Fake news and beliefs

Much has been written of the role of fake news in the US presidential election. While we will never know how much it actually contributed to the outcome, as I will show below, it could certainly affect people’s beliefs. Psychology experiments have found that humans often follow Bayesian inference – the probability we assign to an event or action is updated according to Bayes rule. For example, suppose P(T) is the probability we assign to whether climate change is real; P(F) = 1-P(T) is our probability that climate change is false. In the Bayesian interpretation of probability, this would represent our level of belief in climate change. Given new data D (e.g. news), we will update our beliefs according to

P(T|D) = \frac{P(D|T) P(T)}{P(D)}

What this means is that our posterior probability or belief that climate change is true given the new data, P(T|D), is equal to the probability that the new data came from our internal model of a world with climate change (i.e. our likelihood), P(D|T), multiplied by our prior probability that climate change is real, P(T), divided by the probability of obtaining such data in all possible worlds, P(D). According to the rules of probability, the latter is given by P(D) = P(D|T)P(T) + P(D|F)P(F), which is the sum of the probability the data came from a world with climate change and that from one without.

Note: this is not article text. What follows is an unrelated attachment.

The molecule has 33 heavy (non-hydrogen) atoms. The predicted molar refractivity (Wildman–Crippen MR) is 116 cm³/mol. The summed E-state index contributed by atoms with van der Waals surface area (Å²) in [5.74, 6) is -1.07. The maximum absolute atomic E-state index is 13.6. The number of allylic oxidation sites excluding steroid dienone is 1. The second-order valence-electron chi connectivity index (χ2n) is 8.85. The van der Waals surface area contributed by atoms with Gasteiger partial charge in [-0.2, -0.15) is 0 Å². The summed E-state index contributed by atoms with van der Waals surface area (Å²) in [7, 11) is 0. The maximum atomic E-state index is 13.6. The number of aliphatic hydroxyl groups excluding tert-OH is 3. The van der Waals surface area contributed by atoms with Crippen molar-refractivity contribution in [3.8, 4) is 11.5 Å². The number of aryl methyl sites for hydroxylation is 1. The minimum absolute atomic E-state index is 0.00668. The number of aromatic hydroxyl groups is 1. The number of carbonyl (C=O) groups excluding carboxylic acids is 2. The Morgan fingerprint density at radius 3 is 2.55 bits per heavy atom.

This update rule can reveal what will happen in the presence of new data including fake news. The first thing to notice is that if P(T) is zero, then there is no update. In this binary case, this means that if we believe that climate change is absolutely false or true then no data will change our mind. In the case of multiple outcomes, any outcome with zero prior (has no support) will never change. So if we have very specific priors, fake news is not having an impact because no news is having an impact. If we have nonzero priors for both true and false then if the data is more likely from our true model then our posterior for true will increase and vice versa. Our posteriors will tend towards the direction of the data and thus fake news could have a real impact.